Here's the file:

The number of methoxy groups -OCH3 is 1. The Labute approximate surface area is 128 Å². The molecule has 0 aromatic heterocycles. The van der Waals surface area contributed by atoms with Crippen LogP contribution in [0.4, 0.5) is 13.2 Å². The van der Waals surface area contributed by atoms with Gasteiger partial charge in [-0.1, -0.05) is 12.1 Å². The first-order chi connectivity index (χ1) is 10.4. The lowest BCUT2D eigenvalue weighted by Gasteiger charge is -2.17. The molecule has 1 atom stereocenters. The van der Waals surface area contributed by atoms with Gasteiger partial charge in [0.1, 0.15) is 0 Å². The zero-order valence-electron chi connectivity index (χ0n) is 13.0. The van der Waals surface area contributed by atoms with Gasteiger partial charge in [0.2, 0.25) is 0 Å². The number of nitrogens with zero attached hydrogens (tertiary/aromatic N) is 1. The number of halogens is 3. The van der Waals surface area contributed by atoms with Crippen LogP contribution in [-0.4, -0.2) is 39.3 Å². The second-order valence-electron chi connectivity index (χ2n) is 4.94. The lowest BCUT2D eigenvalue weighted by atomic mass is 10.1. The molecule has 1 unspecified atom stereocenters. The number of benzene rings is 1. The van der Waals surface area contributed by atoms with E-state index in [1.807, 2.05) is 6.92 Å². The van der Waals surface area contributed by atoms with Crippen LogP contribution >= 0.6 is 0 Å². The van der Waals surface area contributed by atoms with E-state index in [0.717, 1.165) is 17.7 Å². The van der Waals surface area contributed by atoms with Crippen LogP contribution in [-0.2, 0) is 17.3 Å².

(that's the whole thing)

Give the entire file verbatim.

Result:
The number of methoxy groups -OCH3 is 1. The Labute approximate surface area is 128 Å². The molecule has 0 aromatic heterocycles. The van der Waals surface area contributed by atoms with Crippen LogP contribution in [0.4, 0.5) is 13.2 Å². The van der Waals surface area contributed by atoms with Gasteiger partial charge in [-0.1, -0.05) is 12.1 Å². The first-order chi connectivity index (χ1) is 10.4. The lowest BCUT2D eigenvalue weighted by Gasteiger charge is -2.17. The molecule has 1 atom stereocenters. The van der Waals surface area contributed by atoms with Gasteiger partial charge in [0.1, 0.15) is 0 Å². The zero-order valence-electron chi connectivity index (χ0n) is 13.0. The van der Waals surface area contributed by atoms with Gasteiger partial charge in [0.2, 0.25) is 0 Å². The number of nitrogens with zero attached hydrogens (tertiary/aromatic N) is 1. The number of halogens is 3. The van der Waals surface area contributed by atoms with Crippen LogP contribution in [-0.4, -0.2) is 39.3 Å². The second-order valence-electron chi connectivity index (χ2n) is 4.94. The lowest BCUT2D eigenvalue weighted by atomic mass is 10.1. The molecule has 1 unspecified atom stereocenters. The number of benzene rings is 1. The van der Waals surface area contributed by atoms with E-state index in [1.807, 2.05) is 6.92 Å². The van der Waals surface area contributed by atoms with Crippen LogP contribution >= 0.6 is 0 Å². The van der Waals surface area contributed by atoms with E-state index in [0.717, 1.165) is 17.7 Å². The van der Waals surface area contributed by atoms with Crippen LogP contribution in [-0.2, 0) is 17.3 Å².